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dewme said:It would be nice if Qualcomm and Apple would focus on resolving their business relationships through negotiation at the CEO level. Constantly resorting to using the legal system as a club to attack those you can not or will not talk to is a sign of weakness and ineffectual leadership. What the hell are these so-called leaders being paid for if they cannot solve fundamental business problems on their own? When did so-called leaders of industry become nothing more than utterly pathetic hood ornaments?
JonG said:I think there is a case for anticompetitive behavior, which does not require a monopoly. All of these comments about "monopoly" address Epic's case (which I agree is rather laughable). The Cydia case rests on anticompetitive behavior, not a monopoly.
Apple does not OWN the platform, since they sell it to me and do not rent it. None of these EULAs have been tested in court really. Note that Apple continues to tell me what I can do with something I have purchased. No one would accept this logic in a car; here's the only parts, oil, and gas you are permitted to use. Or how about a lightbulb; you can only use it with the light fixtures that I make, or vice-versa.
How about selling a refrigerator and then saying that it is monitored and will shut down if you buy certain foods that aren't on the approved list?
I'm an Apple user, and even an admin for a company that predominantly uses Apple. I'm very submerged in their ecosystem, but that doesn't mean I have to defend all of their behaviors. This all harkens back to a few years ago when everyone who is defending Apple right now was up in arms because Sony started going after hackers who modded their PS systems to run linux.
Also, everyone can remember a few years ago when it wasn't a government regulation that once you had paid off a cell phone, that the original carrier, at their own option, could keep it locked to the network. Now, once you own it, you own it and a carrier can't tell you that you have to use their service. You can't call Verizon, AT&T, or T-Mobile a monopoly, but they CAN engage in anti-competitive behavior that freezes out smaller businesses in the same space.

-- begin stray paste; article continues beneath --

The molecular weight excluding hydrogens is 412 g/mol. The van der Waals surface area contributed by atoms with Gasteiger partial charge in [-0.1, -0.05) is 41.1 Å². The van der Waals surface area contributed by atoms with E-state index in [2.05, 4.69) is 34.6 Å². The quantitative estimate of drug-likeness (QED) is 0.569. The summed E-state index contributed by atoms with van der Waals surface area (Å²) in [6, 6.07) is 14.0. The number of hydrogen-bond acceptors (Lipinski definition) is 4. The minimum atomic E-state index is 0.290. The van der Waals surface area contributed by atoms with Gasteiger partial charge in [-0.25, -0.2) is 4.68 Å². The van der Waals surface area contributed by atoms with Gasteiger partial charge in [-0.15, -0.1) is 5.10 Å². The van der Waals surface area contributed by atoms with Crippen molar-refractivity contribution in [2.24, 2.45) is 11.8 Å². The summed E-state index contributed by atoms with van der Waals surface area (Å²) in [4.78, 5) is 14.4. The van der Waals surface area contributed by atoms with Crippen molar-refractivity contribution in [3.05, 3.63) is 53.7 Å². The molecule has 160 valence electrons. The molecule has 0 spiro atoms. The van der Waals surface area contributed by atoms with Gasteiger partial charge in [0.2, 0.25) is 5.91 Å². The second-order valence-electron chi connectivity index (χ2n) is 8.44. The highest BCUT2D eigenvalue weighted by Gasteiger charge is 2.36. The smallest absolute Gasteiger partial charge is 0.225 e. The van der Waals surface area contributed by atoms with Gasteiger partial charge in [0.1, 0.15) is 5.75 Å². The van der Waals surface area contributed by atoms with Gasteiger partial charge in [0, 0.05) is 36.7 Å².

The simple basis is this: All of these devices are computing platforms and laws have to be universal for computing platforms. Either platforms need to remain open so that you have a right to do with a hardware platform as you please, or we have to agree that all computing platforms can be locked down and companies are allowed to dictate how their product is used after you purchase it.But the specific arguments in this court case are not going to hold up. Jailbreaking DOES reduce the security of the phone. And that security is one of the selling points of the platform. Fixing those bugs is responsible. And Apple should be under no obligation to do extra work for free on behalf of Cydia. You know up front that you are buying a phone that is locked to Apple’s App Store as a fundamental restriction for using (licensing) Apple’s OS. There’s no deception and no coercion.
The only argument I could see that could hold water was if someone wrote their entirely custom mobile OS from the ground up, and wanted to install it on their phone but was prevented to by Apple locking the hardware down to their own OS. At that point, you’re only utilizing the physical thing you own, and not trying to subvert the software you’re licensing. But just an App Store on Apple’s platform? I hope the Government doesn’t compel Apple here.
I’ve been a Touchbar MacBook Pro owner since they came out, and can’t wait for the refresh when Apple admits the Touchbar concept was a failed experiment. It’s so bad. The only time I ever use the Touchbar intentionally is to change the volume, but I’m accidentally activating things all the time and really miss physical function keys. Does anyone actually find that thing useful??